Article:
‘One acharya excels ten Upadhyayas in glory; a father excels a hundred Acharyas in glory; but a mother excels even a thousand fathers in glory’- 2-145

Marriage without motherhood is incomplete.


R c majumdhar says after quoting anti women references from the Smrtis (HINDU LAW BOOKS), and the following about other religions-

Varahamihira’s Brihat Samhita of sixth century CE gives all out support for women-

“Tell me truly, what faults attributed to women have not   been also practised by men? Men in their audacity treat women with contempt, but they really possess more virtues than men….. men owe their birth to women: O ungrateful wretches, how can happiness be your lot when you condemn them?”

The ascetic and puritanical ideas which came into prominence about the sixth century BCE laid stress on the temptations offered by women and regarded them as the chief obstacles to salvation. Women came to be looked upon as the source of all evils and as potent instruments of destroying the souls of men. Hence the denunciation of women as a class reached a degree which is not unknown in other countries. It is well known how Christian monks gathered at the Synod of Macon in 585 CE seriously discussed whether women were human beings at all.

Even Gautama Buddha was not wholly above this spirit. For a long time, he refused to admit women to his religious order, and when he did so, he prophesied that that the purity of his religion would not endure for more than half the period that it would have otherwise done. He also imposed a far more rigorous test and placed the nuns as a class in a position of inferiority to the monks. It was laid down, for example, that a nun though hundred years old, must stand in reverence even before a young monk just initiated into the church.  Such a sentiment was shared by other religious sects, and naturally reacted on the people at large, thereby creating an unfavourable view against women.  These and other reasons must have produced the feeling that women were wicked  and sensuous by nature and must be constantly  held in check by women.

It should be remembered, however, that such a feeling was almost universally held  throughout the world down to down to very recent times. Confucius, Aristotle, Milton, and even Rousseau preached that women, being inherently inferior to men, should always be in a subordinate position to men”.

Source book – Great Women of India, Advaita Ashrama, 1953.

My Comments

Tamil devotional literature and Kamba Ramayana also have lot of anti women remarks. They looked at women from three angles:

As mothers they were worshipped as Goddess.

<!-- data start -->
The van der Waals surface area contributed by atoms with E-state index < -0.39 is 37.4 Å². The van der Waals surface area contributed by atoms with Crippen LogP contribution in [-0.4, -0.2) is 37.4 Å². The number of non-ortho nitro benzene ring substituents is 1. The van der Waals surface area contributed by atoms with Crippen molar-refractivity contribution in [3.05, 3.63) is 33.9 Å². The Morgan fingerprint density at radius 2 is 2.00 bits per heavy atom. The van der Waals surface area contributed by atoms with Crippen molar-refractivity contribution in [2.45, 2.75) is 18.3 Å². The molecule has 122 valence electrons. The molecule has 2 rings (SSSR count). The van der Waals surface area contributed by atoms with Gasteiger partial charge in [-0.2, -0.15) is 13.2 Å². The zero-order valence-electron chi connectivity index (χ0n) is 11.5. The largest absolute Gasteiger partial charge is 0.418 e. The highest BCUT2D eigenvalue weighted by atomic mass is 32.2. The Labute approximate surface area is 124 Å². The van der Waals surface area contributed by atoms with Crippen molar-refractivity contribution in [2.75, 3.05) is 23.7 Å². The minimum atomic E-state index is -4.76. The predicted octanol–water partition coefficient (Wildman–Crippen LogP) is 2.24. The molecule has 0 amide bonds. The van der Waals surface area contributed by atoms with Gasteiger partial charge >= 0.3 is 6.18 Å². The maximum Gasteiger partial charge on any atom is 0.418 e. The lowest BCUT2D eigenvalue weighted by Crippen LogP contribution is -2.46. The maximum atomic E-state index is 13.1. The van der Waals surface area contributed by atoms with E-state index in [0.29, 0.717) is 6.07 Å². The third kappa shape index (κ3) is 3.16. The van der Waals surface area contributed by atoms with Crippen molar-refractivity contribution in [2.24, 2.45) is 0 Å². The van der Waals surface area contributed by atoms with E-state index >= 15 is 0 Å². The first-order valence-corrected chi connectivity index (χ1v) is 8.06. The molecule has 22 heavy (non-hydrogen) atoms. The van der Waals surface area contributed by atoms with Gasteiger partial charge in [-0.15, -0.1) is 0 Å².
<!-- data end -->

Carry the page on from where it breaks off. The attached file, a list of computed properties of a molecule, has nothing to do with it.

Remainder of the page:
As wives they were appreciated for the work they did;

As courtesans they were criticised. The writers who criticised women knew that every woman was a mother to someone. So only when the women acted against the norms of the day they were condemned.

The strange thing is that the Hindus were the only one race who gave them full rights in the Vedic days.

But Britain and other countries paid less wages to women than men who did the same job. While I am typing this, several women sued the BBC against lesser pay they are getting right now and winning their cases slowly.

Britain gave voting rights to British women only after India gave voting rights.

In almost all Western countries women are paid less than men while I am finishing typing this article.

Victorian novels have lot of anti -women remarks. Women were treated as dumb, arrogant, gossip mongers. They were projected as jealous anti women (one woman wont help another woman of same age or status).

Long Live Women!

Long live Bharati, Tamil poet, who fought for women’s’ rights as early as in 1900s.




Post No.7551

Date uploaded in London – 8 February 2020

Contact – swami_48@yahoo.com

Pictures are taken from various sources for spreading knowledge; this is a non- commercial blog.

The number of female seers in Rig Veda comes to about thirty. This number includes five lady seers of Khilasukta also . Khila is like appendix or supplement.






It is pleasing to note that no religious disabilities were associated with women in India down to the end of the Upanishadic age (pre buddha period 600 BCE)

In the Vedic age there is ample evidence to show that the women not only studied the Vedas but also figured among the authors of Rig Vedic hymns. tamilandvedas.com, swamiindology.blogspot.com


In the Vedic age there were certain sacrifices  like the Siitaa sacrifice and Rudra sacrifice that could be performed by women alone.

(Siitaa sacrifice at harvest and Rudra sacrifice to ensure fecundity among cattle)

Some women Vedic scholars like Lopaamudraa, Vishwavaaraa and Ghoshaa composed hymns that were later admitted into the sacred canon. Usually Vedic sacrifices were to be offered jointly by the husband and the wife.